In Saskatchewan, native ticks include Dermacentor variabilis (American dog tick), D. albipictus (moose or winter tick), and D. andersoni (Rocky Mountain wood tick). None of these three tick species transmit Lyme disease. These three Dermacentor species have established (self-reproducing) populations in the province of Saskatchewan.

Non-native tick species include Ixodes scapularis (eastern blacklegged tick) and I. pacificus (western blacklegged tick); both species can transmit Lyme disease. To date, tick biologists have not found any established populations of blacklegged ticks in the province of Saskatchewan (see below for more information on blacklegged ticks).

Other tick species that occur in Saskatchewan are highly specialized on certain vertebrate hosts and therefore rarely bite humans. These wildlife ticks include I. kingii (specialized on rodents), Haemaphysalis leporispalustris (specialized on rabbits), and Carios kelleyi (specialized on bats).

Surveillance results

In 2018 and 2019, we identified 1,500 ticks and 1,900 ticks that were submitted to us by residents of Saskatchewan. Here are some findings from our passive surveillance program: 

  • Most ticks (about 95 per cent) were Dermacentor variabilis (American dog tick). Other native species include D. albipictus (moose or winter tick) and D. andersoni (Rocky Mountain wood tick). None of these three tick species transmit Lyme disease.
  • Non-native tick species were rare and included Ixodes scapularis (eastern blacklegged tick) and I. pacificus (western blacklegged tick). These two species can transmit Lyme disease. Rhipicephalus sanguineus (brown dog tick) was found on pets that had travelled to warmer regions.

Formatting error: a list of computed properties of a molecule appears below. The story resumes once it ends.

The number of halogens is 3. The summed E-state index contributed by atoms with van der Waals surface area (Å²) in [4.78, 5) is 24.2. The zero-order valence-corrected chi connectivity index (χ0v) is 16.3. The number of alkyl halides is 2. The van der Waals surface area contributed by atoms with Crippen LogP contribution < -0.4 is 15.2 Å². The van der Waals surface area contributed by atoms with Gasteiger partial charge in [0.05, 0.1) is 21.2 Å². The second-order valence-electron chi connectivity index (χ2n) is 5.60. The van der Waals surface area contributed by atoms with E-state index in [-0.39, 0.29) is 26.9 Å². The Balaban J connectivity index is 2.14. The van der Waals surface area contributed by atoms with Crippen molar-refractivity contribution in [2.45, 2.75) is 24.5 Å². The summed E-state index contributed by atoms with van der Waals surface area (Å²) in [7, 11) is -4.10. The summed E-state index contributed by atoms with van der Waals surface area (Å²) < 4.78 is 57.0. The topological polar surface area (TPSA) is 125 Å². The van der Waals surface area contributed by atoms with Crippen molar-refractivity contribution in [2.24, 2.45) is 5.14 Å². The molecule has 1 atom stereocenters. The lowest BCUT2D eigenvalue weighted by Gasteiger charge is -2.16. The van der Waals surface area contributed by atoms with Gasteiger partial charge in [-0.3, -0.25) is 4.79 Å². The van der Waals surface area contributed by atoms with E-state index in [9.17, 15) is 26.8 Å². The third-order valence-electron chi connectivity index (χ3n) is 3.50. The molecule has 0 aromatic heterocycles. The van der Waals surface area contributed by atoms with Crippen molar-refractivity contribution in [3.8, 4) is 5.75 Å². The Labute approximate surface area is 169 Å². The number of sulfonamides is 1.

• About 60 per cent of the submitted ticks came from dogs, then people, then a range of animals including cats, horses, livestock and wildlife.
  • Most ticks (D. variabilis) were submitted in May and June. However, I. scapularis was generally found on pets in the fall (September to November), and occasionally in spring from pets travelling outside the province.
  • Very few I. scapularis were detected (less than 10 per year) and only one or two tested positive for Lyme disease.

Ticks and Lyme disease

Ixodes pacificus
Ixodes pacificus (western blacklegged tick). Supplied photo.

In North America, there are two species of tick that can transmit Lyme disease:

  • Ixodes scapularis (eastern blacklegged tick)
  • I. pacificus (western blacklegged tick)
I. scapularis and I. pacificus are found east and west of the Rocky Mountains, respectively. 

In the early 1990s, blacklegged ticks were rare in Canada, but this tick species has dramatically expanded its range in our country over the last 30 years. As a result, the incidence of Lyme disease in the Canadian public has also increased dramatically.

In Canada, I. scapularis has established populations in southern Manitoba, Ontario, Québec and the Maritime provinces, whereas I. pacificus has established populations in British Columbia. To date, no established populations of blacklegged ticks have been found in Saskatchewan.

Where do the blacklegged ticks that bite Saskatchewan residents and their pets come from? One explanation is that migratory birds bring blacklegged ticks from the United States into Canada (including Saskatchewan) each spring. After dropping off migrating birds, these ticks can survive in the environment and bite a person or pet the following year.

Another explanation is that Saskatchewan residents and their pets encounter blacklegged ticks when they travel to an area where these ticks are common.

Contact us

Saskatchewan Tick Surveillance Program
c/o Department of Veterinary Microbiology
Western College of Veterinary Medicine (WCVM)
University of Saskatchewan
52 Campus Drive
Saskatoon, SK  S7N 5B4

Contact by telephone: 

  • Voordouw office: 306-966-7245
  • Voordouw lab: 306-966-7241
  • Jenkins office: 306-966-2569
  • Jenkins lab: 306-966-7217